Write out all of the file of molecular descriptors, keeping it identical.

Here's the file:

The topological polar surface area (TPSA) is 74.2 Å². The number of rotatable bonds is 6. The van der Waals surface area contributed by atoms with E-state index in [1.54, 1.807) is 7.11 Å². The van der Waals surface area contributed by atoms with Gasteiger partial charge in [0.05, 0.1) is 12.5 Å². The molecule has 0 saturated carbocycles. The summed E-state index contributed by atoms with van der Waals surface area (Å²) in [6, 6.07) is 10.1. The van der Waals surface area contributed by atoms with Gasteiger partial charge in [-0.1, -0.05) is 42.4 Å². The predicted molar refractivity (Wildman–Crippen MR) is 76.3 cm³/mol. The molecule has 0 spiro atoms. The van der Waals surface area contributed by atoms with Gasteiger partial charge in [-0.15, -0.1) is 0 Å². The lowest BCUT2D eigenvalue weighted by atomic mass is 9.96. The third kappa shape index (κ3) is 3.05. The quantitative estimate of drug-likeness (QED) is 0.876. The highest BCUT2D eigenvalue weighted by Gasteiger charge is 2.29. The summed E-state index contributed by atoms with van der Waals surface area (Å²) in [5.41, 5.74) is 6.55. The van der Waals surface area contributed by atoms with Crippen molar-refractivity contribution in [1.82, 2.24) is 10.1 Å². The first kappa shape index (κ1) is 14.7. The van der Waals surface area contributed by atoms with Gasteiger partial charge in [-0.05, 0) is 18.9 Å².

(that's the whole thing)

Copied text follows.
The topological polar surface area (TPSA) is 74.2 Å². The number of rotatable bonds is 6. The van der Waals surface area contributed by atoms with E-state index in [1.54, 1.807) is 7.11 Å². The van der Waals surface area contributed by atoms with Gasteiger partial charge in [0.05, 0.1) is 12.5 Å². The molecule has 0 saturated carbocycles. The summed E-state index contributed by atoms with van der Waals surface area (Å²) in [6, 6.07) is 10.1. The van der Waals surface area contributed by atoms with Gasteiger partial charge in [-0.1, -0.05) is 42.4 Å². The predicted molar refractivity (Wildman–Crippen MR) is 76.3 cm³/mol. The molecule has 0 spiro atoms. The van der Waals surface area contributed by atoms with Gasteiger partial charge in [-0.15, -0.1) is 0 Å². The lowest BCUT2D eigenvalue weighted by atomic mass is 9.96. The third kappa shape index (κ3) is 3.05. The quantitative estimate of drug-likeness (QED) is 0.876. The highest BCUT2D eigenvalue weighted by Gasteiger charge is 2.29. The summed E-state index contributed by atoms with van der Waals surface area (Å²) in [5.41, 5.74) is 6.55. The van der Waals surface area contributed by atoms with Crippen molar-refractivity contribution in [1.82, 2.24) is 10.1 Å². The first kappa shape index (κ1) is 14.7. The van der Waals surface area contributed by atoms with Gasteiger partial charge in [-0.05, 0) is 18.9 Å².